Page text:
Sponsored by Quicksilver Scientific
Of all the healing botanicals that adorn our planet, few offer the astonishing phytochemical bounty of cannabis. This flowering plant contains a cornucopia of 400 unique chemicals, with approximately 70 non-psychogenic but potent bioactive cannabinoids.1,2 These non-psychogenic cannabinoids are amazingly versatile. Breakthrough research shows cannabinoids may treat everything from opiate addiction to epilepsy, the pain of arthritis and fibromyalgia, and even enhance the efficacy of mainstream treatments for cancer.3-5
Humans discovered the healing and balancing power of cannabis as long ago as 500 BC, in Xinjiang, China.3 Chinese legend tells of the emperor Shen Nung (circa 2700 BC) recommending cannabis for over a hundred different ailments in his pharmacopeia. And no wonder we gravitated to this plant so long ago—for cannabinoids are a fundamental communication system built into life—present in all plants and animals. Cannabinoids are critical for bioregulation and homeostasis throughout our body and brain. So if you’re looking for balance, consider the bioactive gifts in cannabis.
We actually synthesize our own cannabinoids and have a built in endocannabinoid system (ECS), which was first discovered in 1992.4 Cannabinoids play a significant role in regulating inflammation, pain, appetite, sleep, mood, insulin sensitivity, fat and energy metabolism, and might potentially help treat many neurologic and immune conditions.5,6 The impact of cannabidiols is so broad because the cellular receptors that they bind are found in many types of cells throughout the body, and are expressed at high levels in the central and peripheral nervous system and immune system. Cannabidiols shift activity of more than 1,000 genes, and help increase our cellular antioxidant defenses as well as downregulate many inflammatory chemicals.7 Cannabinoid receptors, called CB1 and CB2, are highly expressed in the hippocampus and central nervous system (CNS), the immune system, and peripheral nervous system.8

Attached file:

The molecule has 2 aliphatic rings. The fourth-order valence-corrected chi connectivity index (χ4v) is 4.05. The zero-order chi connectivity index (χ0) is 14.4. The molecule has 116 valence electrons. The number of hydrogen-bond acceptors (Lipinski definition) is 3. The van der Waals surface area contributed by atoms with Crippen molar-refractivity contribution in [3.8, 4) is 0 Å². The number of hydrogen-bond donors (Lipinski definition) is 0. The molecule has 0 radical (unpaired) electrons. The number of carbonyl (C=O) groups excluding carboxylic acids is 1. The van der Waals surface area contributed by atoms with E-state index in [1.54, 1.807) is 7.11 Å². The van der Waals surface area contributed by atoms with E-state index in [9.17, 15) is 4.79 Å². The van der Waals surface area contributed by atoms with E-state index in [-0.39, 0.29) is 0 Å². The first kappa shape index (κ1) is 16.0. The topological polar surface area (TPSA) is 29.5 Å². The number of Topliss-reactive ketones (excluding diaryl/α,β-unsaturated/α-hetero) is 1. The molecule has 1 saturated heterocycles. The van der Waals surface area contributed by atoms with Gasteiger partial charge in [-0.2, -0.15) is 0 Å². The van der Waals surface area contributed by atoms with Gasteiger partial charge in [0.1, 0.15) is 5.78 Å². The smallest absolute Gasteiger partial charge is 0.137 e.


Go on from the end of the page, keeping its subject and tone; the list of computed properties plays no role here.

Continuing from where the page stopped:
Until recently, the cannabis we all knew was that oh-so-iconic marijuana—Cannabis indica, the plant with psychoactive effects caused by THC (tetrahydrocannabinol). But ordinary hemp—a cannabis cousin known as sativa, with less than 0.3% THC and no psychoactive effects, has recently come into its own. As culinary historian David Shields, author of Southern Provisions: The Creation and Revival of a Cuisine, puts it: “The fear of getting high while dining on a salad dressed in hemp oil and vinegar kept hemp off grocery store shelves for a long time.”9 In fact, you can eat as much hemp as you want and you’ll never have to worry about getting high or failing a drug test. And times are changing now, with hemp being grown, with federal approval, in Kentucky, Minnesota and other states. This has opened up our access to the healing cannabidiols from hemp oil.
Here are some of the astonishing benefits and healing properties offered to both your brain and your body by cannabidiols purified from hemp oil:
- Your brain. Cannabinoids may protect your brain and nervous system. They are a potent neuroprotective antioxidant, superior to Vitamin E (alpha-tocopherol) and Vitamin C (ascorbate) in preventing toxicity from excess amounts of the neurotransmitter glutamate.10 Cannabinoids help ameliorate mood disorders by their effect on a serotonin receptor known as 5HT1A, which is now being studied as a target for new antidepressants.11,12 Because they are a great balancer, these healing molecules may also lessen anxiety.13 They can reduce epileptic seizures, which strike about 150,000 Americans a year.4 In fact, they seem to offer an overall tonic for the brain, protecting against chronic stress, which can decrease the growth and density of new neurons in parts of the brain. They also modulate mechanisms that govern the life and death of neurons, suggesting they may be ultimately helpful for neurodegenerative conditions, including Parkinson’s and Alzheimer’s disease.14,15 They contribute to the innate capacity of the brain to adapt, change and remodel itself in response to experience.16
- Your body. The onslaught of toxins and stress in today’s modern world is a great burden on our bodies. Cannabinoids are particularly beneficial in combatting the oxidative stress that burdens us all. It can help offset the dysfunctions of cardiac damage from diabetes,17 retinal disease,18 kidney damage,19 leaky gut20 and more. Cannabinoids fight inflammation and pain, ranging from fibromyalgia to neuropathic pain to rheumatoid arthritis.21 They may even help improve sleep, according to a 2017 review of scientific research, which found that cannabadiol may help treat disturbances in REM sleep leading to excessive daytime sleepiness.22